STORE Capital Stock: Unimpressive Acquisition Transaction
The REIT investment community was taken by surprise on September 15 when it was announced than long-time investor favorite STORE Capital (NYSE: STOR) is being acquired by GIC Singapore and Blue Owl’s Oak Street partnership through an all-cash deal valued at approximately $14 billion. If all goes according to plan, the deal should close in the first quarter of next year and the owners will receive $32.25 per share held by STOR.
Following the announcement, merger arbitrageurs almost immediately closed the gap during the pre-market, with shares of the REIT stabilizing at around $31.90 after some initial volatility. On the face of it, the deal allows for instant shareholder gratification, given that the agreed price represents a premium of around 20% over the pre-deal announcement closing price. However, things are much more complex than that, as the transaction price involves a controversial valuation that remains below the company’s historical valuation trends. A quick look at the shareholding structure reveals that there’s hardly anyone to oppose the deal, which means it’s almost certainly going through and it’s about to leave shareholders with no options and a bad aftertaste.
Under the terms of the agreement, STOR shareholders will receive $32.25 per share, representing a premium of approximately 20.4% to Wednesday’s closing price and a premium of 17.8% to at the 90-day volume-weighted average price up to that date. The arbitrage opportunity was priced in almost immediately in premarket trading and after some initial volatility, the REIT closed today at $31.90 per share. Given management’s FFO forecast of $2.25 to $2.27 for 2022, the trade price itself implies that STORE Capital was sold at 14.26 x P/FFO.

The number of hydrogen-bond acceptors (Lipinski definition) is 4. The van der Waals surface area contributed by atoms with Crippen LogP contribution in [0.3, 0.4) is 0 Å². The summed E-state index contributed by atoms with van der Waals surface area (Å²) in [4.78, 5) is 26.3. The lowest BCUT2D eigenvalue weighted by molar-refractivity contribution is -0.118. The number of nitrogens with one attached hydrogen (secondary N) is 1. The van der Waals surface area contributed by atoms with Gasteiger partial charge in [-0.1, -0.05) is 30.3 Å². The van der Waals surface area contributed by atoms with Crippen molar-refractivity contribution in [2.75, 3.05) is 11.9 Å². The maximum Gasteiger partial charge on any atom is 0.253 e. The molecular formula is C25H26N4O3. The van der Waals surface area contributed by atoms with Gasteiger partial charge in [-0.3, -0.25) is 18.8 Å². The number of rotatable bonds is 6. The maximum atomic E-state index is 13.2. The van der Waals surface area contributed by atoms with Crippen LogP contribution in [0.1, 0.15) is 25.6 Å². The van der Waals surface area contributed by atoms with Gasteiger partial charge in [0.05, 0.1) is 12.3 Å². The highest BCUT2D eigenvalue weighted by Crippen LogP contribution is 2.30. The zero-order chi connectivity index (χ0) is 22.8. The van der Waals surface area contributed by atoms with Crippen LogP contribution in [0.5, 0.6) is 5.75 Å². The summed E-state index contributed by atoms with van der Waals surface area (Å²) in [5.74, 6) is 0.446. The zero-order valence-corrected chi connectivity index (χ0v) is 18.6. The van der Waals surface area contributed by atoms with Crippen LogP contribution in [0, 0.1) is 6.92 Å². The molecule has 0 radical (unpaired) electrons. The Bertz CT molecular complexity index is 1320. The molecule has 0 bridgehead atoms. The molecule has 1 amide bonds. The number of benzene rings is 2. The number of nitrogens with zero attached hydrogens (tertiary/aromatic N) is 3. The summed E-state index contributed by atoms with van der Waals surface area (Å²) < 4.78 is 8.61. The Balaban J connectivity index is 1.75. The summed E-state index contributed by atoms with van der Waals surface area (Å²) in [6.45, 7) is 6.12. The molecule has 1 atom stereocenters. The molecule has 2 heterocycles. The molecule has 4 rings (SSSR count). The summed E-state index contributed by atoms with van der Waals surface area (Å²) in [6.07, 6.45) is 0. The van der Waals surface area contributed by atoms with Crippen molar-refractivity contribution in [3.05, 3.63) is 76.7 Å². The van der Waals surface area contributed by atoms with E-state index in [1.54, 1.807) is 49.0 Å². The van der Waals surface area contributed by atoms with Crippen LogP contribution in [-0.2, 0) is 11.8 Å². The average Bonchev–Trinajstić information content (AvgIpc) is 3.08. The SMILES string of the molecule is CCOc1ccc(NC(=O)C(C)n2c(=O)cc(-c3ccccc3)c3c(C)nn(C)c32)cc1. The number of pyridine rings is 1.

Cynics might recall at this point the rather abrupt departure of Chris Volk, a much-admired and well-respected steward who co-founded and ran the company for just over 10 years and even shared his thoughts on Seeking Alpha at times. . It’s getting hard not to speculate that early talks of a possible takeover deal could have played a role in the decision-making process that saw Volk leave the company.
At this stage, it would be interesting to look into and analyze the historical multiples of P/FFO and P/AFFO of STORE Capital. The effect of the pandemic is immediately visible and significantly distorts the picture, but we can isolate two main takeaways. First, the deal roughly implies that the REIT was sold at the average 1-year P/FFO multiple. Second, management sold STOR Capital well below the historical P/FFO average of 15.36x. So while it remains true that the REIT was sold at a 20.4% premium to the last closing price before the trade, the deal also values STOR at around 7.16% below its P multiple. / average historical FFO, which would see the REIT priced around $35 per share.
It is also fair to point out that other net lease REITs have also come under downward pressure in the last period and that now, even though the transaction price could be considered “at a discount”, the Company owners will be able to redeploy capital and get the “same discount” in other REITs if that is what they would like to do. STORE Capital could be compared to REITs such as Realty Income (O), which is currently trading at 15.87x P/FFO, or WP Carey (WPC) on the other hand, which is currently trading at 16.57x P/FFO . Almost all of the REITs on the list have recently come under selling pressure, with the steadily deteriorating macro environment raising many concerns about the business model.
An additional development that didn’t sit well with shareholders is the fact that the deal effectively suspends all further dividend payments after the next third-quarter dividend is distributed. If the deal does in fact close in the first quarter of 2023, that would obviously leave shareholders without the first quarter distribution which is generally expected to be paid on March 30, but more problematically, it leaves STOR owners without their distribution. of the fourth quarter which is generally scheduled for December 30. The bottom line here is that shareholders will lose a quarterly dividend or $0.385 per STOR share held as a result of this decision.
Under the terms of the definitive merger agreement, STORE Capital will declare and pay its third quarter cash dividend in the ordinary course. Subsequently, the Company agreed to suspend payment of any further regular quarterly dividends until closing.